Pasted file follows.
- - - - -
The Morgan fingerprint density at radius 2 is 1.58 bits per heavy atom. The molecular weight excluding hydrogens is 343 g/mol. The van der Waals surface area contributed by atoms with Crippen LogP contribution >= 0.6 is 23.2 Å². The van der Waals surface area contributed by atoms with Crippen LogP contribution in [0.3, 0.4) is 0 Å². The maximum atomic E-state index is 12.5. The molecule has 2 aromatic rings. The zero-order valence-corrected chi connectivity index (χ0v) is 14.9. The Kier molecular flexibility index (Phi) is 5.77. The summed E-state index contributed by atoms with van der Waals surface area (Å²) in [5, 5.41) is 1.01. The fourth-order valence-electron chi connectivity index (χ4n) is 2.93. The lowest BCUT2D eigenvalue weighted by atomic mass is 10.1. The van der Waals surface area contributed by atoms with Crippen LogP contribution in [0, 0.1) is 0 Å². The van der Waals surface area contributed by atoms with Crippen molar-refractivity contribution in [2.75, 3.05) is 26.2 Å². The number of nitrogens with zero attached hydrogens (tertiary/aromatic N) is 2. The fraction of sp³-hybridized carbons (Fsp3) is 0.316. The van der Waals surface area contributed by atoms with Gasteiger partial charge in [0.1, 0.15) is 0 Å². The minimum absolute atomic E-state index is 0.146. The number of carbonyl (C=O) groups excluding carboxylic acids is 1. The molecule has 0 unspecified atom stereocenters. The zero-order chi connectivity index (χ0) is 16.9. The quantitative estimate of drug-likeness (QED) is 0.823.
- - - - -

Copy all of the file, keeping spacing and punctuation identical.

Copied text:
The Morgan fingerprint density at radius 2 is 1.58 bits per heavy atom. The molecular weight excluding hydrogens is 343 g/mol. The van der Waals surface area contributed by atoms with Crippen LogP contribution >= 0.6 is 23.2 Å². The van der Waals surface area contributed by atoms with Crippen LogP contribution in [0.3, 0.4) is 0 Å². The maximum atomic E-state index is 12.5. The molecule has 2 aromatic rings. The zero-order valence-corrected chi connectivity index (χ0v) is 14.9. The Kier molecular flexibility index (Phi) is 5.77. The summed E-state index contributed by atoms with van der Waals surface area (Å²) in [5, 5.41) is 1.01. The fourth-order valence-electron chi connectivity index (χ4n) is 2.93. The lowest BCUT2D eigenvalue weighted by atomic mass is 10.1. The van der Waals surface area contributed by atoms with Crippen LogP contribution in [0, 0.1) is 0 Å². The van der Waals surface area contributed by atoms with Crippen molar-refractivity contribution in [2.75, 3.05) is 26.2 Å². The number of nitrogens with zero attached hydrogens (tertiary/aromatic N) is 2. The fraction of sp³-hybridized carbons (Fsp3) is 0.316. The van der Waals surface area contributed by atoms with Gasteiger partial charge in [0.1, 0.15) is 0 Å². The minimum absolute atomic E-state index is 0.146. The number of carbonyl (C=O) groups excluding carboxylic acids is 1. The molecule has 0 unspecified atom stereocenters. The zero-order chi connectivity index (χ0) is 16.9. The quantitative estimate of drug-likeness (QED) is 0.823.